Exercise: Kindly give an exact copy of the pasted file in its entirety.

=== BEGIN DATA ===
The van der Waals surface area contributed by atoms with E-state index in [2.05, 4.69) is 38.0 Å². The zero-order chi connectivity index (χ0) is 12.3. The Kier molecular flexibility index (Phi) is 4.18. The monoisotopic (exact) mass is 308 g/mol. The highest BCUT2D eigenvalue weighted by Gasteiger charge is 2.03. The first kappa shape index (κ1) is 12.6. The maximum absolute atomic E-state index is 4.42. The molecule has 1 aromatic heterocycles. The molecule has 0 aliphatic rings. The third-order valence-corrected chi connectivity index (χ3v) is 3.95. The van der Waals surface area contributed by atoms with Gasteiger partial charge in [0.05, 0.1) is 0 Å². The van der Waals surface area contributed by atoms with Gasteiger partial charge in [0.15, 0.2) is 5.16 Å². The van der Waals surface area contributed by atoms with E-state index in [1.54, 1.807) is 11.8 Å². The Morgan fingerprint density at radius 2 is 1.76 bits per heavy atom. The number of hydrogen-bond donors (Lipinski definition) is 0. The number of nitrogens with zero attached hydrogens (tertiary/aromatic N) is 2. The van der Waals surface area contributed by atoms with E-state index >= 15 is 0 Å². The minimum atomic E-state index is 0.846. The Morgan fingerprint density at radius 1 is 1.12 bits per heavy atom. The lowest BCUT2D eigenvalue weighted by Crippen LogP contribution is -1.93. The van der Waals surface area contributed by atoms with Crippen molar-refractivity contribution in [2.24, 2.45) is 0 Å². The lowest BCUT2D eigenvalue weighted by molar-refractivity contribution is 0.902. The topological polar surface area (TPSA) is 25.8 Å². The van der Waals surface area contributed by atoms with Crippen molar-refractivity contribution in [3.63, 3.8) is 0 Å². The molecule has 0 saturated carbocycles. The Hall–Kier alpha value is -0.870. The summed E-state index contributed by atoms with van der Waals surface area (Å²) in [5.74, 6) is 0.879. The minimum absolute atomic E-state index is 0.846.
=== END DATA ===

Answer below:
The van der Waals surface area contributed by atoms with E-state index in [2.05, 4.69) is 38.0 Å². The zero-order chi connectivity index (χ0) is 12.3. The Kier molecular flexibility index (Phi) is 4.18. The monoisotopic (exact) mass is 308 g/mol. The highest BCUT2D eigenvalue weighted by Gasteiger charge is 2.03. The first kappa shape index (κ1) is 12.6. The maximum absolute atomic E-state index is 4.42. The molecule has 1 aromatic heterocycles. The molecule has 0 aliphatic rings. The third-order valence-corrected chi connectivity index (χ3v) is 3.95. The van der Waals surface area contributed by atoms with Gasteiger partial charge in [0.05, 0.1) is 0 Å². The van der Waals surface area contributed by atoms with Gasteiger partial charge in [0.15, 0.2) is 5.16 Å². The van der Waals surface area contributed by atoms with E-state index in [1.54, 1.807) is 11.8 Å². The Morgan fingerprint density at radius 2 is 1.76 bits per heavy atom. The number of hydrogen-bond donors (Lipinski definition) is 0. The number of nitrogens with zero attached hydrogens (tertiary/aromatic N) is 2. The van der Waals surface area contributed by atoms with E-state index >= 15 is 0 Å². The minimum atomic E-state index is 0.846. The Morgan fingerprint density at radius 1 is 1.12 bits per heavy atom. The lowest BCUT2D eigenvalue weighted by Crippen LogP contribution is -1.93. The van der Waals surface area contributed by atoms with Crippen molar-refractivity contribution in [2.24, 2.45) is 0 Å². The lowest BCUT2D eigenvalue weighted by molar-refractivity contribution is 0.902. The topological polar surface area (TPSA) is 25.8 Å². The van der Waals surface area contributed by atoms with Crippen molar-refractivity contribution in [3.63, 3.8) is 0 Å². The molecule has 0 saturated carbocycles. The Hall–Kier alpha value is -0.870. The summed E-state index contributed by atoms with van der Waals surface area (Å²) in [5.74, 6) is 0.879. The minimum absolute atomic E-state index is 0.846.